If you go by their portrayal in movies and TV shows, you'd think that huge pharmaceutical corporations make all their money by turning children into zombies and having them steal grandma's heart medication, or whatever the plot of Resident Evil was. But the truth is that Big Pharma (as hippies and crackpots call it) isn't a modern-day Legion of Doom. They're businesses focused on making money, just like every other company out there ... which isn't to say they aren't capable of evil. They totally are. It's just that their evil usually involves less illegal genetic experiments and more down-to-earth dick moves like ...
5 Repackaging Medication to Trick You into Taking It
The name of a drug is a crucial part of its marketing. The antidepressant Prozac, for example, is meant to sound sciency, while the drug Sarafem, which is targeted at women, sounds distinctly feminine. (It's also pink, because ... vaginas, we suppose?) However, the only differences between these supposedly very different drugs are their names and colors: Sarafem is actually just Prozac, because Eli Lilly, the drug company behind both medications, wanted women to take the drug without telling them what it was.
Warner Chilcott/Eli Lilly
"But it says 'fluoxetine' right on the label. How can you not immediately know what that is?!"
Sarafem was marketed as the cure for an ailment called premenstrual dysphoric disorder -- essentially, all the unpleasantness that goes along with menstruation, plus horrible panic attacks, anxiety, and souped-up mood swings. And we're not saying that Prozac doesn't treat those symptoms; it might (we're not doctors). We just think that tricking people into taking drugs they wouldn't otherwise take is a moral gray area, although it could be forgiven if it was done for noble intentions. Like, say, if women suffering from PMDD really needed to take Prozac but were avoiding it due to its negative association with depression. That, however, is not what happened here.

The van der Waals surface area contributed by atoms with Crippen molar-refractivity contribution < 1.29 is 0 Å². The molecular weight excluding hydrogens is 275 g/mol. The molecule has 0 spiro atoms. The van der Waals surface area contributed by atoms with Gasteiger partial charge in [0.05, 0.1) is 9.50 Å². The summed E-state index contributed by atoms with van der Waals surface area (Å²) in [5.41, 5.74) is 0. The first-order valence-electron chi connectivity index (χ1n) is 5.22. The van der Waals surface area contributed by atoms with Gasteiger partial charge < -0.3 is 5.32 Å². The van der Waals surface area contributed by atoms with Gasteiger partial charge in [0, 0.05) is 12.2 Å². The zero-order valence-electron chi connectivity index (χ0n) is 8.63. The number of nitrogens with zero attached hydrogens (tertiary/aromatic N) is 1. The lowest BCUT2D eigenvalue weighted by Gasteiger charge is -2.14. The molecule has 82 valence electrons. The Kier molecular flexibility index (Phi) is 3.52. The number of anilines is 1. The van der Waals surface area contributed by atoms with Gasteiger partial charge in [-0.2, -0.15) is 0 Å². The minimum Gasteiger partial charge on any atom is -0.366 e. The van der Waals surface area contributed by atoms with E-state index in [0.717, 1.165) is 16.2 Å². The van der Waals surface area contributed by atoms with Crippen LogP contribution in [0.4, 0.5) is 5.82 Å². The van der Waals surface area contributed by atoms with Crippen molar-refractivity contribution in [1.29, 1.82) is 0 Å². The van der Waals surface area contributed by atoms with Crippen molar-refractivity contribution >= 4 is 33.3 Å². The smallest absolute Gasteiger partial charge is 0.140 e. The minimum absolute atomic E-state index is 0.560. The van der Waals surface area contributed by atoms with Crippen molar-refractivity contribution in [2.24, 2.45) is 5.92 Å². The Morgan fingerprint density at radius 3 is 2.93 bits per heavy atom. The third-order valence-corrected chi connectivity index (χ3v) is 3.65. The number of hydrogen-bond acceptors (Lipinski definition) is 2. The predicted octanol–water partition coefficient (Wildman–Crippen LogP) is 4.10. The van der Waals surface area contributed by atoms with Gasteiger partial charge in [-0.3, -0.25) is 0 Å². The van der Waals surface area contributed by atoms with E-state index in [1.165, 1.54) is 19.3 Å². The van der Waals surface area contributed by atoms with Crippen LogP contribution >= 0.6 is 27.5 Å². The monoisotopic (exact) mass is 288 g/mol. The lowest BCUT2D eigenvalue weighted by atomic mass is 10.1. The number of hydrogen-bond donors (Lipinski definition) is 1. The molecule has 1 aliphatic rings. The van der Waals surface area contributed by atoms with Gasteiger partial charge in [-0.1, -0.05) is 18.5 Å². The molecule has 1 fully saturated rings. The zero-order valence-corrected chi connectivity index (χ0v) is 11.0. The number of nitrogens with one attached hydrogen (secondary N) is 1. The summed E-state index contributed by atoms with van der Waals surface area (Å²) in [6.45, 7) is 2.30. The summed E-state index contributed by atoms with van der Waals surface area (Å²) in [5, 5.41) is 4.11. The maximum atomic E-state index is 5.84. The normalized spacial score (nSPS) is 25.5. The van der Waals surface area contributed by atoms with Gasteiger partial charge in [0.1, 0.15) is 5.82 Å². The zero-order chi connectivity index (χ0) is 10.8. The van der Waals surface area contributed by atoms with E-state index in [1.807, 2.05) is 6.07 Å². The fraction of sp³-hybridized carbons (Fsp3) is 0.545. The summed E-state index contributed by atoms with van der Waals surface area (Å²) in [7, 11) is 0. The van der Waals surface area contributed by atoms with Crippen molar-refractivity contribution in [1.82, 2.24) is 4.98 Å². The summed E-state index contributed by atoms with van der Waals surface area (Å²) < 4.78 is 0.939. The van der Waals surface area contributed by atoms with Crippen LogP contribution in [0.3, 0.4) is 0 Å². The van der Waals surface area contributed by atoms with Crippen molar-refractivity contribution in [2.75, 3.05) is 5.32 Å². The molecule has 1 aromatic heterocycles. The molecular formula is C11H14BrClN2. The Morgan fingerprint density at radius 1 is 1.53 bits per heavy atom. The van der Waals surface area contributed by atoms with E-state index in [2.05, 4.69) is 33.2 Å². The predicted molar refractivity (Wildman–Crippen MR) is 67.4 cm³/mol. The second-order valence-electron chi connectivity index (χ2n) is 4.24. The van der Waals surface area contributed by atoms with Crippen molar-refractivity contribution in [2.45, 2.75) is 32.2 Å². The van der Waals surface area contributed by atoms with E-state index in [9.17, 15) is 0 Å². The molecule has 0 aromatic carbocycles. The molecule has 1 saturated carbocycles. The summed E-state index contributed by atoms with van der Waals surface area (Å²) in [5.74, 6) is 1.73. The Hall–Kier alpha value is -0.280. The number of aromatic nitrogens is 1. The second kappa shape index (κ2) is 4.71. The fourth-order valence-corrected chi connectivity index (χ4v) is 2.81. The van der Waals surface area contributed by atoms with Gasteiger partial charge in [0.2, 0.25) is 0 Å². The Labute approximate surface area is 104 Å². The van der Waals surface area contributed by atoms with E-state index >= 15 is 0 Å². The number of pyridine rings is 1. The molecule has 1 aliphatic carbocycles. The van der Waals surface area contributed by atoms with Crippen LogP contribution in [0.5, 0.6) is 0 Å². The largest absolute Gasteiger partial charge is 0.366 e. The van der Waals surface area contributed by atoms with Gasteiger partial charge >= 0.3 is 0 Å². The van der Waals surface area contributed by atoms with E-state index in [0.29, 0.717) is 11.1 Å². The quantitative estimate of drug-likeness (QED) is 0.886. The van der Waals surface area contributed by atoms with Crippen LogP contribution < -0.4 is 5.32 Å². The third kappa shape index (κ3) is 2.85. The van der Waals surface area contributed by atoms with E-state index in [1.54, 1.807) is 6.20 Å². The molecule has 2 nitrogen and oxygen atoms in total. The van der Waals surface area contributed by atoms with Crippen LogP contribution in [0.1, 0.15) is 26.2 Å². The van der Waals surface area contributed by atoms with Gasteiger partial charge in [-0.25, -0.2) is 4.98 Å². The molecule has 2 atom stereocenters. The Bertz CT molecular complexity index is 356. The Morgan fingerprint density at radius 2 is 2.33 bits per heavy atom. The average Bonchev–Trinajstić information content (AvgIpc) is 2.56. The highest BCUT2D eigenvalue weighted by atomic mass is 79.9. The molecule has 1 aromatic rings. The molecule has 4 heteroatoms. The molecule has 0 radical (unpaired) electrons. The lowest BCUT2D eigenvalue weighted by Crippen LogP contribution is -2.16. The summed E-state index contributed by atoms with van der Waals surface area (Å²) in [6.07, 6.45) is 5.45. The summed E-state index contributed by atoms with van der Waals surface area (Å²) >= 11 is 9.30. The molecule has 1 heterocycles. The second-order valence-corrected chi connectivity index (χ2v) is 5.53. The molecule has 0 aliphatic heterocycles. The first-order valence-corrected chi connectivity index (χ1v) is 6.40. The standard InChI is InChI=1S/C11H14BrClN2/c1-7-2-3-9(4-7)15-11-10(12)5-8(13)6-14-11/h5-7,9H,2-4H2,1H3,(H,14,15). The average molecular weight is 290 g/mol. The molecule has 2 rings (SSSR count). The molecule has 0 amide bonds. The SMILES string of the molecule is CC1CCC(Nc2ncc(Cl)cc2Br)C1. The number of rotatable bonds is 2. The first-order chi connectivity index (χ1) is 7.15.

Prozac was a huge money maker for Eli Lilly, and Sarafem was released only a few months before their patent on Prozac was set to expire. When a drug patent expires, its price drops sharply, as competitors start releasing their own generic versions. But by releasing a new drug identical to Prozac, Eli Lilly managed to extend their patent by a few years, allowing the price of Prozac to remain nice and high.
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Depressing, huh? Don't worry -- Eli Lilly has the cure!
In 1997, GlaxoSmithKline did something similar when they released the well-known antidepressant Wellbutrin as a pill that helps you quit smoking, but only after rebranding it as Zyban. Again, the science behind the drug might have actually been sound, but it doesn't change the fact that deceiving people into taking mind-altering drugs is something you usually expect to end with James Bond blowing up a skull-shaped island fortress in the middle of the Pacific.
4 Flooding the World With Bad Research
All right, so how exactly do doctors know what medication to give you, when new stuff is coming out all the time?
Well, they read medical journals, which are full of studies telling them what's working these days. Unfortunately, pharmaceutical companies know that, so when they roll out a new product that they know occasionally gives patients uncontrollable diarrhea, they first release an overwhelming number of falsified studies that replace the word "diarrhea" with "kittens."
The kittens have diarrhea, but it's adorable.
OK, the actual practice is a little more subtle than the kitten thing. In one real case, drug company Medtronic paid $210 million to dozens of surgeons to sign their names to medical articles that were drafted and edited with the help of Medtronic marketers to advertise the company's bone-growth product Infuse ... the same Infuse that was later linked to cancer and infertility in men, which might have affected any of the million people who were prescribed it. The warnings were always there in the fine print, but the marketers were able to tweak the wording to play up the benefits and brush off the horrifying risks and side effects. The authors who went along with it could later be seen wearing lab coats made of solid gold.
But even when drug companies go to the effort of conducting genuine scientific studies, oftentimes they simply don't publish the unfavorable results. In one experiment, a number of studies of an antidepressant medication were submitted to a drug regulatory authority, and in the end, only the studies that yielded favorable results were released to the public. Oh, did we forget to mention that the studies were funded by huge pharmaceutical conglomerates? This is why some researchers believe that the vast majority of studies on antidepressants are unreliable at best and complete horseshit at worst.
Personally, we prefer the trial-and-error method.
But what about independent studies that aren't paid for by big businesses? Sure, they exist, but many of the researchers end up getting sued, and the studies are kept from publication by the drug company lawyers. Remember, the companies don't even need to win their suits -- all they need to do is keep bringing the scientists back to court until they run out of money and resort to burning their research notes for warmth.